IRAQ/Sinjar: "When the Islamic State group attacked our village, we fled. We stayed on Sinjar mountain for eight days. I saw children and older people die from thirst and exhaustion." Aveen, 20, and her family fled when IS group took control of the Iraqi city of Sinjar on 3 August 2014. After years in displacement, they are among around 6,000 families who have finally returned home.
Three years have passed since the Iraqi government regained control of the city. Still, more than 200,000 people remain displaced in northern Iraq and abroad, with no homes to return to. Most of them belong to the Yazidi religious minority.
Home, but not living
For two years, Aveen’s family lived in an unfinished building in Dohuk, about 150 kilometres further north. Now they are back home, but life is nothing like it used to be.
"We are home, but we are not actually living, there is nothing here," she says. "We don’t have water, schools or hospitals. Pregnant women have died because of a lack of maternity healthcare."
Around 70 per cent of buildings in Sinjar were damaged or destroyed during the operations to retake the city. Today, it’s a ghost town. Those who decided to come back live in dire conditions, with the feeling of being left aside.
"Streets are empty, you barely see anyone. Hundreds of thousands of Yazidis are still displaced across the country and cannot come back because of security issues and lack of basic services such as water and electricity. There is an urgent need to rebuild schools and hospitals, otherwise this place is going to stay empty," says the Norwegian Refugee Council's (NRC) media coordinator in Iraq, Tom Peyre-Costa.
Hundreds of thousands still displaced
Hundreds of thousands of Yazidis now live in displacement camps scattered across Iraq's northern Kurdistan region. In Bajid Kandela camp, white tents stand in long neat lanes, flanked by abandoned cars.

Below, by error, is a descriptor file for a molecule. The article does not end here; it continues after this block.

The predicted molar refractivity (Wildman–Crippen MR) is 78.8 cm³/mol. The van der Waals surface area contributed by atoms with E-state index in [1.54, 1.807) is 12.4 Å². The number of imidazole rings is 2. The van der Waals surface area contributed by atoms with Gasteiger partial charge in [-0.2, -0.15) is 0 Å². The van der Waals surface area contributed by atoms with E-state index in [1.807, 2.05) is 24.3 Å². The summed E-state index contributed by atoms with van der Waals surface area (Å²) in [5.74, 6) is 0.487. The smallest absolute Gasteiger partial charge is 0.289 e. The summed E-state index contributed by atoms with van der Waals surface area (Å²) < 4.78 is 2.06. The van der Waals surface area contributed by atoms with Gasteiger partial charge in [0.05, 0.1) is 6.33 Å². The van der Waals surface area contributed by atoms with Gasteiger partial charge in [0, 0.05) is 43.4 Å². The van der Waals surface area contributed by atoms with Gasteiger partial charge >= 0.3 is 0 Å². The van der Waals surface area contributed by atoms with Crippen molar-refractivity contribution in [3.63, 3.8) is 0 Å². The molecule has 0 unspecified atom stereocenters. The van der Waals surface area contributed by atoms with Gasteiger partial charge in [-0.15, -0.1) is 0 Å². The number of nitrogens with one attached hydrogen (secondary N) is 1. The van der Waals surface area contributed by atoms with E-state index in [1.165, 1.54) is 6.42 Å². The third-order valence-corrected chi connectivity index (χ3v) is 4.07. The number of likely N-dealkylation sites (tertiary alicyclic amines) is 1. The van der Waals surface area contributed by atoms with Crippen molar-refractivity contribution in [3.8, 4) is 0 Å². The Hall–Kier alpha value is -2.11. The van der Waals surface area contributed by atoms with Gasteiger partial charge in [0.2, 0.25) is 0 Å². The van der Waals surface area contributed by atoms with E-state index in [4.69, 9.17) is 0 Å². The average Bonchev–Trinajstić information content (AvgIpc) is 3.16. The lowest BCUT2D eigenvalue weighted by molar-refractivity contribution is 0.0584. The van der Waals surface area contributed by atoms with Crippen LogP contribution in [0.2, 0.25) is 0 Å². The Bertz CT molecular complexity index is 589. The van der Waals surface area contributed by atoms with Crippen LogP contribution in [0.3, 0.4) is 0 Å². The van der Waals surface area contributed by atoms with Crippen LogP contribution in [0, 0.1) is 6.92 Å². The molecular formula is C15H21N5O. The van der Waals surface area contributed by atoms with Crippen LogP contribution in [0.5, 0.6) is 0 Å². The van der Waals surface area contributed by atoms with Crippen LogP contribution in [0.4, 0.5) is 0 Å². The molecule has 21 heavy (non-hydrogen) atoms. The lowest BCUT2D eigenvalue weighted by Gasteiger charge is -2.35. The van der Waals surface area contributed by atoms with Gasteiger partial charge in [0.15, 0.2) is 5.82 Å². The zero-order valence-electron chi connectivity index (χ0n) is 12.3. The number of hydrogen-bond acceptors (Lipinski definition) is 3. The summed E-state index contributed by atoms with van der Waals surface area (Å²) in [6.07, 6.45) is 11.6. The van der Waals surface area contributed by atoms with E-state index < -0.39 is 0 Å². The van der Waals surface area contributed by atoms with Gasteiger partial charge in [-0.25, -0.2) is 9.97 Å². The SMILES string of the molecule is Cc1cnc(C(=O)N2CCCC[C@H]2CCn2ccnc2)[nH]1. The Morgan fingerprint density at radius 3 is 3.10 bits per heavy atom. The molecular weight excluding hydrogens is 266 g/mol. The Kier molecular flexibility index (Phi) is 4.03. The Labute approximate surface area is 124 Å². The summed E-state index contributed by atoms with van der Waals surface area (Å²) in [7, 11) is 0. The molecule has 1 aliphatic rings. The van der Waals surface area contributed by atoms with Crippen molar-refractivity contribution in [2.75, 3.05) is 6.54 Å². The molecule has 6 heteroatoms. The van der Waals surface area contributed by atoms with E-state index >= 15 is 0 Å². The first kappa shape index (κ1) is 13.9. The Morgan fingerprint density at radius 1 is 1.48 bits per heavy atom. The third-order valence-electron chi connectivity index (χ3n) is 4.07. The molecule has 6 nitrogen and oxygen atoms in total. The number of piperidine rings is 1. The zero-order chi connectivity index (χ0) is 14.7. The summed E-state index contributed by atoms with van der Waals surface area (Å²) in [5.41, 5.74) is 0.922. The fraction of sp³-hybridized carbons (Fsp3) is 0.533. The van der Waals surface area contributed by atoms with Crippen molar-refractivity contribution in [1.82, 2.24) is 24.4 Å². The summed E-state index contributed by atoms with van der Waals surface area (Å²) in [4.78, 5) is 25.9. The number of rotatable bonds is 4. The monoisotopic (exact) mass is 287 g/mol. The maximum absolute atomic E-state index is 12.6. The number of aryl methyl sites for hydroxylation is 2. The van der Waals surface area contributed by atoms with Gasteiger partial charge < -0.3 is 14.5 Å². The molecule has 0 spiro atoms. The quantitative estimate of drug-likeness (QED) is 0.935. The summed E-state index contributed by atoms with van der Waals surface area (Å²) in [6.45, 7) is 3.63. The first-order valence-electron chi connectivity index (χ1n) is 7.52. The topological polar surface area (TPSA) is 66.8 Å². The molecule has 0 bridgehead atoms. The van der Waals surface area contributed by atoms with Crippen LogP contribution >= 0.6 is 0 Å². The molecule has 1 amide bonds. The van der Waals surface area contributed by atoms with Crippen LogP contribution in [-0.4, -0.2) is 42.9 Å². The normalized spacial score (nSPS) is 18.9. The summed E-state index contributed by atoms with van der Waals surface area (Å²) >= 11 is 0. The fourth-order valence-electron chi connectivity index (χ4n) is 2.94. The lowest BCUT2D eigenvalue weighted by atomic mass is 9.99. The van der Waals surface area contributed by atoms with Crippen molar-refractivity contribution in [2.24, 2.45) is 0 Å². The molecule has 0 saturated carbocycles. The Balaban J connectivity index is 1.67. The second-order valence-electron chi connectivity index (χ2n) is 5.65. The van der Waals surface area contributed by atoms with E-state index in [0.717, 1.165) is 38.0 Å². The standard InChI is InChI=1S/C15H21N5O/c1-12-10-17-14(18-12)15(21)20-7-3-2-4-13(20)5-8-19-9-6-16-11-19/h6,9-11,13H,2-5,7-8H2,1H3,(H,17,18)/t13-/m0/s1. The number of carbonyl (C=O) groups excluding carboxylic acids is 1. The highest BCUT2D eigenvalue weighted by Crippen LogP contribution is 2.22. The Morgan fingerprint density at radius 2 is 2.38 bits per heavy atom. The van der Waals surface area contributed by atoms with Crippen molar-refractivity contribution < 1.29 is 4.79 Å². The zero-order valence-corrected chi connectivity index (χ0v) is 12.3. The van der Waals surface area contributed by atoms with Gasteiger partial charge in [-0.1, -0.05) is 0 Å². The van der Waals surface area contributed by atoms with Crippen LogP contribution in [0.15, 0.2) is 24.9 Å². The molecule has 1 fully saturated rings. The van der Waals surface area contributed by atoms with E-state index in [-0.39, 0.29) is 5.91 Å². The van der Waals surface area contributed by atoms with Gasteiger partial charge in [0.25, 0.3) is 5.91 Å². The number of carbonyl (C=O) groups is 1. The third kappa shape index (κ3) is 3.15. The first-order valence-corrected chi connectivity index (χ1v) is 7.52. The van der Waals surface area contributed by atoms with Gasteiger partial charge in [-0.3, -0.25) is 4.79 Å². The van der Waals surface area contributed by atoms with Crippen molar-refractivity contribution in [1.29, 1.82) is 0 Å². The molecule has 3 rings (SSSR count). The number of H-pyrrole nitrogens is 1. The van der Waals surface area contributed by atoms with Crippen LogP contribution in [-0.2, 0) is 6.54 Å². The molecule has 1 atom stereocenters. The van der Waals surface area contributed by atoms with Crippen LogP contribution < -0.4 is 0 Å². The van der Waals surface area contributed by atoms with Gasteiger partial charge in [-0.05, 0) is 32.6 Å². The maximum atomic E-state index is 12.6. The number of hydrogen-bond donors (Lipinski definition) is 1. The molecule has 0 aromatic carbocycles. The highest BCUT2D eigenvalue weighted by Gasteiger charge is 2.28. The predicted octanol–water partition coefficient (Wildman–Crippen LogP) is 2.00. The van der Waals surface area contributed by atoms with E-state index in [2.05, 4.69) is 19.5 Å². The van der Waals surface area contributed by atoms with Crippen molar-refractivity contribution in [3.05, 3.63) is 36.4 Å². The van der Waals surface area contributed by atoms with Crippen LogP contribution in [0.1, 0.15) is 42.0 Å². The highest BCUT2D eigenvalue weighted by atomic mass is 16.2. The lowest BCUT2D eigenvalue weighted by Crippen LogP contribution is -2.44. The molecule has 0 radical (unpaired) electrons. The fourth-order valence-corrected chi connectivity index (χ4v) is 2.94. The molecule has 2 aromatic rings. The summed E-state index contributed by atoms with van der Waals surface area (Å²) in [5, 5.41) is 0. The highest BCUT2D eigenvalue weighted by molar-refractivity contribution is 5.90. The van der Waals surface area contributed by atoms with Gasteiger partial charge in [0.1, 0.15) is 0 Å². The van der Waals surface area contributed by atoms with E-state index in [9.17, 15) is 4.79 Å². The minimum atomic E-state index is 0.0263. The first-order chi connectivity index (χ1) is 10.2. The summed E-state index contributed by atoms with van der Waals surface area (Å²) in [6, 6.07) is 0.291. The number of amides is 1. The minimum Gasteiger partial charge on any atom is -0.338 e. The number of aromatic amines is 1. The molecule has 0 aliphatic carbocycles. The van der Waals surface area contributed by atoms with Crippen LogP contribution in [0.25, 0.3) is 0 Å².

Base Khalaf, 60, has lived here for four years now.
"Islamic State killed one of my sons four years ago. I’ve still not been able to visit his grave. It’s difficult to go back to Sinjar – it’s not safe and the journey is very long," she says.
Life in the camp is hard. There is little water and electricity. "Now, winter is approaching," she says, "and so is the rain, the cold and the wind. These tents will barely protect us. I wish I could go back home, but I can't."
While the plight of Yazidi victims was highlighted last month through the Nobel Peace Prize awarded to Yazidi survivor Nadia Murad, the city of Sinjar remains largely uninhabitable. Elsewhere in Iraq reconstruction is slowly happening, but in Sinjar it never started. Meanwhile, Sunni Arab neighbours are afraid to return, fearing reprisals from community members or local security forces.
"Everywhere in the town reminds me of the day when IS came," says Aveen."Yet no one cares, no one asks how we are, or if we need anything."
NRC is present both in the city of Sinjar and in displacement camps around Dohuk. In the camps, we support Yazidi children to deal with trauma and psychological distress through educational and recreational activities.
In camps and in Sinjar, we support families in retrieving essential documentation such as identity cards and property deeds, which are essential for them to be able to rebuild their homes. We support youth with vocational skills training to strengthen their chances of finding a job.
Through our community centre in Sinjar, we facilitate and coordinate a comprehensive humanitarian response between partner organisations and communities, to ensure that urgent needs are met.
"What we do in Sinjar is a good start, but it is far from being enough. Yazidis must not be forgotten. It is time for the international community to understand the extent of the needs. They must invest as much in the reconstruction of Sinjar as they did in the military operations against IS group," says Peyre-Costa.